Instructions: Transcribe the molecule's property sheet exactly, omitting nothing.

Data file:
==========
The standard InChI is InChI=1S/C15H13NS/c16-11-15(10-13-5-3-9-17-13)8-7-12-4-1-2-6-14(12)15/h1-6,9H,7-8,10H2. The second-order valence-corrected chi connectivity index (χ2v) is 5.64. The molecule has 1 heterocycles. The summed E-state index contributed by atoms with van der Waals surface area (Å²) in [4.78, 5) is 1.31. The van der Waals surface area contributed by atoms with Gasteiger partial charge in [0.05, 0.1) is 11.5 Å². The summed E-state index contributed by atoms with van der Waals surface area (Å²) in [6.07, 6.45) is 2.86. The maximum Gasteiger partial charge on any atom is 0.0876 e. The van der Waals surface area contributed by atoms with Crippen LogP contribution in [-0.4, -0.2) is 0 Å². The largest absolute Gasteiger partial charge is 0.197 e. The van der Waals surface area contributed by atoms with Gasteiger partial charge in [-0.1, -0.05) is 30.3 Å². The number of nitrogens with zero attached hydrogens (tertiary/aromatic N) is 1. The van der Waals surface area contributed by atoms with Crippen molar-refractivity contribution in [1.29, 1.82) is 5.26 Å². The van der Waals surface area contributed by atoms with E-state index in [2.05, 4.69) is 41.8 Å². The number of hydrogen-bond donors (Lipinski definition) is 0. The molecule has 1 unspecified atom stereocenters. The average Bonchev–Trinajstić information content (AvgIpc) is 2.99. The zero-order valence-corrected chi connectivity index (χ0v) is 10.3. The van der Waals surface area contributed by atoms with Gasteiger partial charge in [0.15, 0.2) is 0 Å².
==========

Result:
The standard InChI is InChI=1S/C15H13NS/c16-11-15(10-13-5-3-9-17-13)8-7-12-4-1-2-6-14(12)15/h1-6,9H,7-8,10H2. The second-order valence-corrected chi connectivity index (χ2v) is 5.64. The molecule has 1 heterocycles. The summed E-state index contributed by atoms with van der Waals surface area (Å²) in [4.78, 5) is 1.31. The van der Waals surface area contributed by atoms with Gasteiger partial charge in [0.05, 0.1) is 11.5 Å². The summed E-state index contributed by atoms with van der Waals surface area (Å²) in [6.07, 6.45) is 2.86. The maximum Gasteiger partial charge on any atom is 0.0876 e. The van der Waals surface area contributed by atoms with Crippen LogP contribution in [-0.4, -0.2) is 0 Å². The largest absolute Gasteiger partial charge is 0.197 e. The van der Waals surface area contributed by atoms with Gasteiger partial charge in [-0.1, -0.05) is 30.3 Å². The number of nitrogens with zero attached hydrogens (tertiary/aromatic N) is 1. The van der Waals surface area contributed by atoms with Crippen molar-refractivity contribution in [1.29, 1.82) is 5.26 Å². The van der Waals surface area contributed by atoms with E-state index in [2.05, 4.69) is 41.8 Å². The number of hydrogen-bond donors (Lipinski definition) is 0. The molecule has 1 unspecified atom stereocenters. The average Bonchev–Trinajstić information content (AvgIpc) is 2.99. The zero-order valence-corrected chi connectivity index (χ0v) is 10.3. The van der Waals surface area contributed by atoms with Gasteiger partial charge in [0.15, 0.2) is 0 Å².